CFP Do-it-yourself Utopia

CFP: DIY Utopia

Across contemporary activism, art, and popular culture, there appears to be a flowering of utopian imaginings.  More self-conscious than past movements, today’s are often playful, whimsical, and ironic, but are still entirely earnest.  Artists create idealized maps of existing cityscapes, activists archive small, individual ideas for the future, while others generate crowd-sourced manifestos or grandiose mock-ups of worlds that do not yet exist.  All seem to have grown out of a similar Do-It-Yourself ethos and alternative culture.

The mushrooming Do-It-Yourself subculture is one that has developed largely in opposition to mainstream consumer culture.  It encompasses a wide variety of activities, from cooking, to crafting, to farming, leading to the growing visibility of anarchist knitting circles and underground supper clubs.  On the one hand, it is easy to dismiss the hipster preciousness around many such endeavors, but the DIY movement also has a political bent, positioning itself as an alternative to the dominant culture of conspicuous consumerism, corporate mass production, and ecological destruction.  It is this wider subculture that seems to have sparked the utopian imaginings that are the subject of the proposed collection.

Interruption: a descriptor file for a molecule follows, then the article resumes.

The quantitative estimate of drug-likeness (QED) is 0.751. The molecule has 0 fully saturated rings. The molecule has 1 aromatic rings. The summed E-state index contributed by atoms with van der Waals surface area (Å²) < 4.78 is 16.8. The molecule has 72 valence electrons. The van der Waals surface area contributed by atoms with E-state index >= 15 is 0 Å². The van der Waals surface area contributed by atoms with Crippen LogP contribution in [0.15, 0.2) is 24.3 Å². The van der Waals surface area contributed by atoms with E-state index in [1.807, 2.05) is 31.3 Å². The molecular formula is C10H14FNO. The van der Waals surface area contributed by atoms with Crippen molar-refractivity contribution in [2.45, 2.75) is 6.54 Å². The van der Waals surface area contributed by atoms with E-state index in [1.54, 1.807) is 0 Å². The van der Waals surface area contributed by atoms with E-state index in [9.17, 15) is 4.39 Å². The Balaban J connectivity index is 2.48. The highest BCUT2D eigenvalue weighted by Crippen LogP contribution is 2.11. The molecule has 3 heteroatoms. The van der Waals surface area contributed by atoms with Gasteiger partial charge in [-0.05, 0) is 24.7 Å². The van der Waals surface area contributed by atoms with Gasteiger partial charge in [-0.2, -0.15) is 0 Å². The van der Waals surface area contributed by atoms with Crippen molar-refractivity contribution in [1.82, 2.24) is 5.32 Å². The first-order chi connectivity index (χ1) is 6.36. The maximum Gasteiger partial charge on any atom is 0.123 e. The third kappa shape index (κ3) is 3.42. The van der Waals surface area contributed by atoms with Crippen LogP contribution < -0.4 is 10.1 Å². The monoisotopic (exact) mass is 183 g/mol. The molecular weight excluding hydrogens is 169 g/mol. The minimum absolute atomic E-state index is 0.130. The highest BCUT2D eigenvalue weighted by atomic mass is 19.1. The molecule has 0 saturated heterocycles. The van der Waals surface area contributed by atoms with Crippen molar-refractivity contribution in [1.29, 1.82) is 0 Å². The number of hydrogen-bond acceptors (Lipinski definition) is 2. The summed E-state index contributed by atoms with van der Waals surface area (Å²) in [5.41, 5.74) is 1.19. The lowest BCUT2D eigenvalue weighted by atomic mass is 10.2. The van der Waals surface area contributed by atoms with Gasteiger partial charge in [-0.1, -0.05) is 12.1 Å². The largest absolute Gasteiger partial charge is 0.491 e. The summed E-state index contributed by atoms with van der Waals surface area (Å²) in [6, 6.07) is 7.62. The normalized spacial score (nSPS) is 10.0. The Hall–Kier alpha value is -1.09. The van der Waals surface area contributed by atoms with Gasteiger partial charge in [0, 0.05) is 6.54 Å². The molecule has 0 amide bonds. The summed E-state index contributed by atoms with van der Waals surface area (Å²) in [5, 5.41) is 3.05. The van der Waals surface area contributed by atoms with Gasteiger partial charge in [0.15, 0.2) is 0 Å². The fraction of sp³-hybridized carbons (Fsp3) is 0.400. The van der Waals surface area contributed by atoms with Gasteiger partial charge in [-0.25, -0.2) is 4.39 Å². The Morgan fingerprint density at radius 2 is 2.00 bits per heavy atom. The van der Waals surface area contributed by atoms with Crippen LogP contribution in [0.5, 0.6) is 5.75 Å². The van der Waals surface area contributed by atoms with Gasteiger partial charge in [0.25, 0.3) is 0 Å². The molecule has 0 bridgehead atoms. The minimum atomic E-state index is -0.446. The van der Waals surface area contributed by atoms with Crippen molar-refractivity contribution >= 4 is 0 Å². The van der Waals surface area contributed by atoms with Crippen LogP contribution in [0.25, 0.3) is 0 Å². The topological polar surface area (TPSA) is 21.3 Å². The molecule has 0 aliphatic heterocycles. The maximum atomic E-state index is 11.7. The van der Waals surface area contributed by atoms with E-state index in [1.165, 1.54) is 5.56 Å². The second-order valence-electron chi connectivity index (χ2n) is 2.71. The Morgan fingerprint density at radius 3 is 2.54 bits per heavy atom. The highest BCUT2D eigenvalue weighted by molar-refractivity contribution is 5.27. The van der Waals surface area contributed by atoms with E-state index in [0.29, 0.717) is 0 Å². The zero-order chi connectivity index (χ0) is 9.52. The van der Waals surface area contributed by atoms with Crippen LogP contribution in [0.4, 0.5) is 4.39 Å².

These utopian projects take a variety of forms, from fine art to activism to viral video to open-source web collaboration.  Similar to the other D.I.Y. pursuits, their starting point is often a desire to fill in elements that one might feel are missing from mainstream culture or political life.  Far removed from the rigidly prescriptive utopian movements of the past, these projects tend to be characterized by a sense of play, a self-referential wink, or a desire for each participant to make it his/her own.  Utopia here may not be seen as ultimately attainable, but as an opportunity to pose the question “what if?”

In examining a number of individual case studies, this anthology will be positioned to consider a variety of broader questions:

*Does the trend represent evidence of political optimism and will, a feeling that if the world does not exist as one wishes, that one can begin to build it in miniature form?  Or does it represent a retreat from politics, as communities (and individuals) turn inward?

*How do these movements dovetail with or contrast the utopian/dystopian narratives produced by film and television?

*How do they overlap with or differ from past utopian movements?

*Ultimately, what does the phenomenon, taken as a whole, tell us about the contemporary moment?

If interested, please submit a 500-word abstract and short bio to Amber Day by December 21, 2014.  Notification of selection will be shortly thereafter.  Full articles are due by May 1, 2015.

Amber Day
Associate Professor
Literary and Cultural Studies Department
Bryant University

Author: Center for Intercultural Dialogue

Wendy Leeds-Hurwitz, the Director of the Center for Intercultural Dialogue, manages this website.

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